Once jobless, he changes lot by making vermicompost

Abul Kashem now earns Tk 4 lakh a year by selling the organic fertiliser prepared at Mayapukur village in C’nawabganj Sadar upazila

Abul Kashem prepares vermicompost at Mayapukur in Chapainawabganj Sadar upazila. Photo: Star

 

 

Once jobless, Abul Kashem now earns Tk 4 lakh a year by selling vermicompost fertiliser prepared at his village Mayapukur in Chapainawabganj Sadar upazila. The 34-year-old is now the inspiration for many jobless youths in his locality. He is the only person from the area who is involved in making vermicompost and becomes successful.

Kashem studied till the Higher Secondary Certificate (HSC). After passing HSC examinations in 2004, he was jobless for over a decade. In 2017, he first came to know about the organic fertiliser from a man of his area. He also came to know that it could be easily produced and due to low production cost, it is profitable too.

In December the same year, Kashem started to prepare vermicompost by taking lease of two bighas of land and he did not look back since then.

“The following year, I earned Tk 2.50 lakh by selling vermicompost to the villagers.  The earnings rose to Tk 4 lakh in 2019. I hope to earn around Tk 5 lakh this year.” Said Kashem.

Vermicompost has a high demand among the local farmers as it is better than chemical fertilisers, the youth said, adding that many people offer advance payment to get the item from him but he cannot meet the demand of all of them.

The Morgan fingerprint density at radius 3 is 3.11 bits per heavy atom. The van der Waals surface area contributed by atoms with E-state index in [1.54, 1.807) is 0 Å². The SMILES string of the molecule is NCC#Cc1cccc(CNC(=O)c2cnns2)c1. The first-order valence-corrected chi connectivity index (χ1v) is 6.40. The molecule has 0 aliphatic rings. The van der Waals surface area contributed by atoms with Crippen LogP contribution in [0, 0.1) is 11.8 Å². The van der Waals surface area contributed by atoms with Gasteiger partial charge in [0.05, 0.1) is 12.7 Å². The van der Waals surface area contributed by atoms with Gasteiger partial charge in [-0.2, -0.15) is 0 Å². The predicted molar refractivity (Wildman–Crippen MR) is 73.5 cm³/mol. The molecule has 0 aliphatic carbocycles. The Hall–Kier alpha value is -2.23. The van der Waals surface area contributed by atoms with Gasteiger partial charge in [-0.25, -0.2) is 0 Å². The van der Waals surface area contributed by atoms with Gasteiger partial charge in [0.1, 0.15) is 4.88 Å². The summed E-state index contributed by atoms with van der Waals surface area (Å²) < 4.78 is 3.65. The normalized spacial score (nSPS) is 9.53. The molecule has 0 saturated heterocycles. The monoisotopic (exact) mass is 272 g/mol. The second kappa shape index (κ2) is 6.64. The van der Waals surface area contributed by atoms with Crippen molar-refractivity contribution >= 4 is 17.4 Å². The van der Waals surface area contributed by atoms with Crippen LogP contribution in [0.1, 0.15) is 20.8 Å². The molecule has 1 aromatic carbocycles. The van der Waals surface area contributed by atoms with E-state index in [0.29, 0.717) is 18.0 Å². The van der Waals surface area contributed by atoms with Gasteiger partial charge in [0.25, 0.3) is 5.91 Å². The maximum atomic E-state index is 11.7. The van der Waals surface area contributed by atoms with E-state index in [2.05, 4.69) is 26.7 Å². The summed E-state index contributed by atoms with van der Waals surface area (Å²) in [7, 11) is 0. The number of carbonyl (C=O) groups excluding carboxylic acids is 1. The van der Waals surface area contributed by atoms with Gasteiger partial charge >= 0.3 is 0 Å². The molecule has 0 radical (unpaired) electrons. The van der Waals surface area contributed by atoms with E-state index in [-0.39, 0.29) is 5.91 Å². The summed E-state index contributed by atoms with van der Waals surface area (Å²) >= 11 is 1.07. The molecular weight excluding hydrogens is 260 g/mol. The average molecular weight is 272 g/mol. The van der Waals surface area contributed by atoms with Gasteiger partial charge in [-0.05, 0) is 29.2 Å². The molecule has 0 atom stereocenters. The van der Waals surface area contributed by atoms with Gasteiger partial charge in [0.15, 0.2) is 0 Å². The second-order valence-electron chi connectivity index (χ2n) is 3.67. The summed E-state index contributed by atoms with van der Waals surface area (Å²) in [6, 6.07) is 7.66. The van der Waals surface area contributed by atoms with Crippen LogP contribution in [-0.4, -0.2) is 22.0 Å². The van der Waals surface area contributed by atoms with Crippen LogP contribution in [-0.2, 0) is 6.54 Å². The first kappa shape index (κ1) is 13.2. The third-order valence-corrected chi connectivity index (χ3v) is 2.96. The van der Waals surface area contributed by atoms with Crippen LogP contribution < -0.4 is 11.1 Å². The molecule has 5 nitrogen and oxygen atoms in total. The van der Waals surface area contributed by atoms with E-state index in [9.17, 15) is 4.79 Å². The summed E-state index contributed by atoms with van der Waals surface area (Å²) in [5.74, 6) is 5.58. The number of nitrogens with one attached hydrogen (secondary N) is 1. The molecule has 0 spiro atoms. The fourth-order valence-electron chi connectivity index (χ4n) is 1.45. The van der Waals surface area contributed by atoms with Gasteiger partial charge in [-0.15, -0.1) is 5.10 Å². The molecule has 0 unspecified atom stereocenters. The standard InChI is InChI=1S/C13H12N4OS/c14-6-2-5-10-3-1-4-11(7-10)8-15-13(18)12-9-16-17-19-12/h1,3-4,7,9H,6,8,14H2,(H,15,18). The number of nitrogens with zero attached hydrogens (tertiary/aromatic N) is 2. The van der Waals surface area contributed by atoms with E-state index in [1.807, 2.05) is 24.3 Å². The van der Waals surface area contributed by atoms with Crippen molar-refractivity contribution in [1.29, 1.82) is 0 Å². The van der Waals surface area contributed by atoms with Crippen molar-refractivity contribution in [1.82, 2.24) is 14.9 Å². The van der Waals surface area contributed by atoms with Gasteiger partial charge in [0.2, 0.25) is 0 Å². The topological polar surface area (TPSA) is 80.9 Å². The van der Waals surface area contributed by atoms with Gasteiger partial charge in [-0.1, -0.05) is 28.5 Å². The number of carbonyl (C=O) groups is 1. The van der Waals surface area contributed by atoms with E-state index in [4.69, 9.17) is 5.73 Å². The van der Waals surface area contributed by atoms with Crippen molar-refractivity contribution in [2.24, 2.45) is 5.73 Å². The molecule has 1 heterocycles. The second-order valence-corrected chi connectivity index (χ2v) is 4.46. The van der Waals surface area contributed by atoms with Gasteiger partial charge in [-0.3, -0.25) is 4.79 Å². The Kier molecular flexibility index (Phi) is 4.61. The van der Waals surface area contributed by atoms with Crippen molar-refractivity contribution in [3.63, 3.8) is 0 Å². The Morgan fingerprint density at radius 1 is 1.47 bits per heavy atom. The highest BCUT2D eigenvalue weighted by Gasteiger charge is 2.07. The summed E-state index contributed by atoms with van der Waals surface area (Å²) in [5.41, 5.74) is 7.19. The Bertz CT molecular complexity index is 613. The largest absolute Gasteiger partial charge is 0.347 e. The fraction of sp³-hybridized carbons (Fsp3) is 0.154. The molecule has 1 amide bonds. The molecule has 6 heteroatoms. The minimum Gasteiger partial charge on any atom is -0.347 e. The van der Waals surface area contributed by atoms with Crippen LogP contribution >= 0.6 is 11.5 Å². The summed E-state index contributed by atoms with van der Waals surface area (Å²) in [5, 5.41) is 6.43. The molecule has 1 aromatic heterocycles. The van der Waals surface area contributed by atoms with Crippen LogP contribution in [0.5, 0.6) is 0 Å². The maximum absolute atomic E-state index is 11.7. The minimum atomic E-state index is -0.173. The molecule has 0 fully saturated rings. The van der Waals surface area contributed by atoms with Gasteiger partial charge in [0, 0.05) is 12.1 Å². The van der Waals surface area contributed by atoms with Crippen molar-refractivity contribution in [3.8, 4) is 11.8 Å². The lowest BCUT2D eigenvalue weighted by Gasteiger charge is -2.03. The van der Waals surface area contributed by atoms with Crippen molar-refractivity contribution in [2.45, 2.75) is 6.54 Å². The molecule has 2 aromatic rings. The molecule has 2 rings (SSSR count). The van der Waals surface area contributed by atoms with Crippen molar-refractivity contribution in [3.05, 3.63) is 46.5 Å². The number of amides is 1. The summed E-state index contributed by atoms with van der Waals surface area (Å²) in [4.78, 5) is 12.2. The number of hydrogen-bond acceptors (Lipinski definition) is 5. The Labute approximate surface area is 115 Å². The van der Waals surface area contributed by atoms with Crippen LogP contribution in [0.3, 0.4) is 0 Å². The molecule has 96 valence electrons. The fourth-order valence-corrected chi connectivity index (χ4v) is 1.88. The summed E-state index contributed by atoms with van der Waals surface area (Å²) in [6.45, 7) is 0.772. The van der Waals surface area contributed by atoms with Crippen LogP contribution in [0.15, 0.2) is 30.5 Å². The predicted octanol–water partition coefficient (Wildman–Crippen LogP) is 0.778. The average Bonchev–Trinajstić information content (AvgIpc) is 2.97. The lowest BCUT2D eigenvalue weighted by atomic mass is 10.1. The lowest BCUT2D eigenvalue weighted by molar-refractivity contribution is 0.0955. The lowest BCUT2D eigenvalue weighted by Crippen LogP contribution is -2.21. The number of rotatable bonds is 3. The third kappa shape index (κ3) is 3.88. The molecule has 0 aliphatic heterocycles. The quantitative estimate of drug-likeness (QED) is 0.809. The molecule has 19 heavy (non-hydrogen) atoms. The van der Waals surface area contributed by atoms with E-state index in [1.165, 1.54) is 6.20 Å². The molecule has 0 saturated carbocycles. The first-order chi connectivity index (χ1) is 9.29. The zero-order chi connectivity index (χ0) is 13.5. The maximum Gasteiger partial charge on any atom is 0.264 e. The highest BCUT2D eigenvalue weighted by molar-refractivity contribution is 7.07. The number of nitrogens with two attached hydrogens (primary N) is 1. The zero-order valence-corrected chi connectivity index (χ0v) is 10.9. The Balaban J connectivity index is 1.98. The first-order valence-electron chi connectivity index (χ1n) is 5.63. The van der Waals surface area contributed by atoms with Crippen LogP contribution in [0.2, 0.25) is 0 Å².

Kashem said he buys cow dung from the village farmers and keeps it in a big earthen hole. It is rotten in 20 to 25 days. It is used as feed for earthworms, and finally vermicompost is made from the earthworms’ dung.

He sells a sack containing 50 kg of vermicompost at Tk 750 while the production cost stands at around Tk 300 to Tk 350.

On an average, he produced 60 tonnes of fertiliser a year, said Kashem.

Monjurul Huda, deputy director (DD) of Department of Agricultural Extension (DAE) in Chapainawabganj, said vermicompost gives higher yield of crops than chemical fertilisers and also increases fertility of the soil.

They are trying to encourage the farmers to use vermicompost fertiliser, said the DD.

Kashem has recently received a seven-day training from Indian Institute of Bio-Social Research and Development in Kolkata on making compost from cow dung.

He also trained three youths on preparing vermicompost at Nasipur and Jamtala in Chapainawabganj Sadar upazila and Hili in Dinajpur.

 

Source: 

Rabiul Hasan Dollar

The Daily Star, 24th January,2020.